Oh and to answer the other question – how the settings are different: On the street I really love playing acoustically and being able to scream my lungs out without having to be bothered by technical stuff. I also don’t have to satisfy anyone really. Perhaps also knowing that some people really look down on you because of what you are doing, gives you even more freedom. You know you can only make a few people happy on the street, most people will not bother to listen or will be too afraid to listen because they don’t want to give you any money and will try not to even look at you. Like this you will end up not giving a fuck. On stage I often feel I have to make a really good show, because people have taken their time to come and there’s this pressure to want to satisfy everyone! At the same time now busking feels more like my job, because I get paid for it and I have a routine. And doing gigs feels more like a very wobbly thing, sometimes paid, sometimes unpaid, but it is more like living my dream. I can do crazy things that I know would just be a waste of energy on the street. I can talk about what the songs mean to me. I can make people laugh at concerts, which I have never managed to do on the street, because people just don’t listen to what I am singing about.

How would you describe your music and lyrics to someone who has never heard it?

I kind of write songs about weird things that happened or didn’t happen to me and then I try to feel it really hard and get really emotional about it. Then from time to time I scream the lyrics cause it’s great fun. When I perform I like to stroke chicken soft toys to emphasize my profound lyrics. Sometimes I play on guitar, sometimes on accordion, then on the piano and when it fits I throw in a bit of synth bass from my Kaossilator. I normally see it as a compliment when people think that I am slightly mad after hearing my lyrics. I like to exaggerate everything! I don’t sing about anything important really.

I used to play this song called “The Cockroaches and Me” which contained the word “anarchist”, so all the anarchists really liked it. But actually I never dared to tell them that it was really to be taken literally about anarchist cockroaches and my at that time dislike to anarchist humans. But if I was you, I wouldn’t take my lyrics very literal! At times it might be disturbing!

What are your plans after this small Balkan tour?

After this small Balkan tour I will return to Vienna to release the album! Then I will go on a big Balkan tour in May and then on a Portugal tour and then on a West European tour in June! Then in summer I would like to have no appointments at all, travel around, do a lot of busking at street festivals if possible and save money to buy myself a van and a driver’s license! I reckon if I want to tour and have people with me and play with a band, I really want to have a vehicle. It’s also awesome travelling light and with public transport, but can be kind of exhausting. To be honest, I love having lots of costumes and weird things and instruments with me that give me more possibilities how to create a show and it’s frustrating not being able to pack all of the stuff into a backpack.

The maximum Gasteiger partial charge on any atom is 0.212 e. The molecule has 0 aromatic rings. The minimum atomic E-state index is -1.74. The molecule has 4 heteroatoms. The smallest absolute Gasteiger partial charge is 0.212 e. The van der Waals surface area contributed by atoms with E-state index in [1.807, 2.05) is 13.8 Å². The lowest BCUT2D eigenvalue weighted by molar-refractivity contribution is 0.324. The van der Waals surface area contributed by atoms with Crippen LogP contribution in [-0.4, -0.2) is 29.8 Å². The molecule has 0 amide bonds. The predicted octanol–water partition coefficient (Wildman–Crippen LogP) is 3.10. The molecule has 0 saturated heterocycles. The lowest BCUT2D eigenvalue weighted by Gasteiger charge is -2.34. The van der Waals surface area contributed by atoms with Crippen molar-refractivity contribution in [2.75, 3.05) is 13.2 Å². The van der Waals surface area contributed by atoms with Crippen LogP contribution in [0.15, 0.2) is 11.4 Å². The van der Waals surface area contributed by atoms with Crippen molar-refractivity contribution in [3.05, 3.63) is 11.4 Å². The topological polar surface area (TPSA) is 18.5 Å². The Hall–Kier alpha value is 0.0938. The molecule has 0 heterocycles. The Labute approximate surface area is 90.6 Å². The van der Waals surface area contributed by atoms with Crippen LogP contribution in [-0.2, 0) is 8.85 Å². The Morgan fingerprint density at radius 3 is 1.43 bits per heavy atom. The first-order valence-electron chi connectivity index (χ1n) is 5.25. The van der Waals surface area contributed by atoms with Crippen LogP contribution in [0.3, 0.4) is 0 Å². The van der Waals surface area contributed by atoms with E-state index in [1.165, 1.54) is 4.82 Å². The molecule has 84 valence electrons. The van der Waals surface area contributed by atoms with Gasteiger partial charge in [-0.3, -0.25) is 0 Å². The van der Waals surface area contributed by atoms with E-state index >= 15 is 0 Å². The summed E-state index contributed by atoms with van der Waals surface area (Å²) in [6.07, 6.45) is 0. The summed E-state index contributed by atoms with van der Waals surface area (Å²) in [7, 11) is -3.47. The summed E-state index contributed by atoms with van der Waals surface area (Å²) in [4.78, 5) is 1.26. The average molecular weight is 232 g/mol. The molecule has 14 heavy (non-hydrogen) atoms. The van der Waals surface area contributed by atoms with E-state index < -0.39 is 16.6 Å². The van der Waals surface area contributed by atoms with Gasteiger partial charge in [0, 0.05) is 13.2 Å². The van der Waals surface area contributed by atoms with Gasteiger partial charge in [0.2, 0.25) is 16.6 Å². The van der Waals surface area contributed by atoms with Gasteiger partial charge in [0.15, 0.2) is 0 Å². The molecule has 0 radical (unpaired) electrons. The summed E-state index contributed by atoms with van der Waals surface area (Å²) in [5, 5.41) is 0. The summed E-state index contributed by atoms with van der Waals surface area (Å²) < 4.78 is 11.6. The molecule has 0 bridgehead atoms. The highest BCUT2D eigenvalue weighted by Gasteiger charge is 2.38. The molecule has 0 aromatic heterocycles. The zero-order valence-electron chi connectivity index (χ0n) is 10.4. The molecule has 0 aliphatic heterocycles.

Hey, and what ever happened to Old Trees? It seems like the band split up shortly after the 2015 tour, what’s the story behind that? How can you compare being in a band to making music and touring as a solo performer?

The last tour we did was last September with a folk-punk band from the States “Moon Bandits”. The plan of Old Trees was actually to record a new album with the new band line-up, but I kind of knew that I just couldn’t put this amount of energy into Old Trees now, to write new songs and record them etc. I would have to postpone getting my solo album finished and released again! I had kind of made it clear from the beginning of when I joined, that I might not stay forever, actually I only wanted to go on the Balkan tour, but then I kind of loved it and thought I might stick around for way longer and went on the next two tours as well. But I felt I just had to move on and focus on my stuff now. So after our last concert in Berlin we kind of broke up. Gos, our washboard player felt like she wanted to move on with other projects, so she went back to Warsaw to the Occupied Gardens and Gui, the guitar player, who founded Old Trees stayed in Berlin, where our tour had ended, and I went back to Vienna. I think Gui has been through so many different Old Trees line-ups, they just didn’t want to look for new members again, so that’s how it ended so suddenly.

It was great making music with other people, being like a team, supporting each other, not feeling you are all alone there on stage. I wasn’t used to that! It was good to decide on the music together, how we would play things, what felt good. But at the same time I also love playing and making music solo so much because I don’t have to make any compromises and don’t have to be scared of anyone rejecting my ideas or thinking I’m being too silly. I was playing my solo stuff with a friend here in Vienna and actually now that we stopped playing together I found out that he had felt uncomofortable playing some of my songs. I would love to play in a band again and build it up from scratch with other people who want to make something similar and with whom I connect musically. And now I am playing with some people who enjoy to play in my solo-project, but I really don’t know if it will last for long, we’ll see.

I haven’t really been on a big solo tour yet! On the bigger Balkan tour I will travel with a drummer and a visual artist and the rest of the tour I will do totally alone and I am a bit nervous about that. It’s scary for me playing to a totally strange crowd without anyone I know inside.